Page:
Intravenous Ceftriaxone Versus Multiple Dosing Regimes of Intravenous Anti-Staphylococcal Antibiotics for Methicillin-Susceptible Staphylococcus aureus (MSSA): A Systematic Review.
Kamfose MM., Muriithi FG., Knight T., Lasserson D., Hayward G.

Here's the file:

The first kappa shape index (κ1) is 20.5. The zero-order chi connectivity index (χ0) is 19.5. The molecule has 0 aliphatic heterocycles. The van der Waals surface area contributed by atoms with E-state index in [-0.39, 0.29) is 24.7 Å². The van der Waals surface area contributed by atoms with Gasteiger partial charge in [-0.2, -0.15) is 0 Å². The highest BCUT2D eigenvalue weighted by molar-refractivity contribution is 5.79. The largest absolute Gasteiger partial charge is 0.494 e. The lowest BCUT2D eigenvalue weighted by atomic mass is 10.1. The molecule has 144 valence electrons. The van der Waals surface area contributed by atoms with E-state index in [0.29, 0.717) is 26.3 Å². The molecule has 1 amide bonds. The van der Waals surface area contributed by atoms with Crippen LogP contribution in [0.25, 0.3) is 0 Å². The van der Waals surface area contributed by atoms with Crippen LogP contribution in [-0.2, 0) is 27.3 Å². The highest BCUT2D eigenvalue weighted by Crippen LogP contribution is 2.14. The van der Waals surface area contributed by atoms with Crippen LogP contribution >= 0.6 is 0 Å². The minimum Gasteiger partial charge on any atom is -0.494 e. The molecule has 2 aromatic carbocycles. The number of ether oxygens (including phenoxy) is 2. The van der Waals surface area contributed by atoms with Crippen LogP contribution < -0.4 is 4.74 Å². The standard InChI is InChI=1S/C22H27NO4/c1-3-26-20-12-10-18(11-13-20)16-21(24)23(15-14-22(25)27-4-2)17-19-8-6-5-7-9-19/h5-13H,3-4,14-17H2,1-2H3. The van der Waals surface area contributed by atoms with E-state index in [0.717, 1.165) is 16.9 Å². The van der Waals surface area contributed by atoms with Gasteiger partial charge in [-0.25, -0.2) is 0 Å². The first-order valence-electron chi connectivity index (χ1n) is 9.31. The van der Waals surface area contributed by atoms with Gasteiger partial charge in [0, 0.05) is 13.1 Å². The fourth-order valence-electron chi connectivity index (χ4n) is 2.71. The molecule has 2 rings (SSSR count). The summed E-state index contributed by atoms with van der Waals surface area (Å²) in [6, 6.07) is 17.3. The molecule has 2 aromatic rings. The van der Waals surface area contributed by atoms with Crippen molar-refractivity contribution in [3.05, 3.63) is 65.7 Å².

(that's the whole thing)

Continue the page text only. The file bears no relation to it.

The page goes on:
BACKGROUND: Methicillin-susceptible Staphylococcus aureus (MSSA) is a common pathogen associated with a range of clinically important infections. MSSA can cause deep-seated infections requiring prolonged courses of intravenous antibiotic therapy to achieve effective resolution. The move toward ambulatory or outpatient delivery of parenteral antibiotics has led to an increase in the use of ceftriaxone as a pragmatic first choice given its advantageous single daily dosing schedule. OBJECTIVE: To compare the efficacy of once daily ceftriaxone in the treatment of infections due to confirmed or suspected MSSA to multiple dosing regimes of anti-staphylococcal antibiotics. METHODS: We searched the Cochrane Central Register of Controlled Trials (CENTRAL), Database of Abstracts of Reviews of Effects (DARE), Global Health, PubMed, EMBASE and CINAHL for randomised controlled trials as well as prospective and retrospective cohort studies that compared ceftriaxone to any multiple dosing regime of anti-staphylococcal antibiotics. Outcome measures were the proportion of patients with a resolution of infection based on time after initiation of therapy, adverse reactions, recurrence and duration of hospital admission. RESULTS: We included two randomized controlled trials, one prospective observational study and three retrospective cohort studies (643 participants; 246 children, 397 adults). There was no difference in time to resolution of symptoms. The number of adverse reactions, recurrence of bacteraemia and duration of hospital stay were not significantly different between ceftriaxone and other anti-staphylococcal antibiotics. CONCLUSIONS: Based on a small number of low-quality studies, ceftriaxone is as effective as multiple dosing regimes for the treatment of infections due MSSA. An appropriately powered randomized trial is required to demonstrate equivalence and cost effectiveness.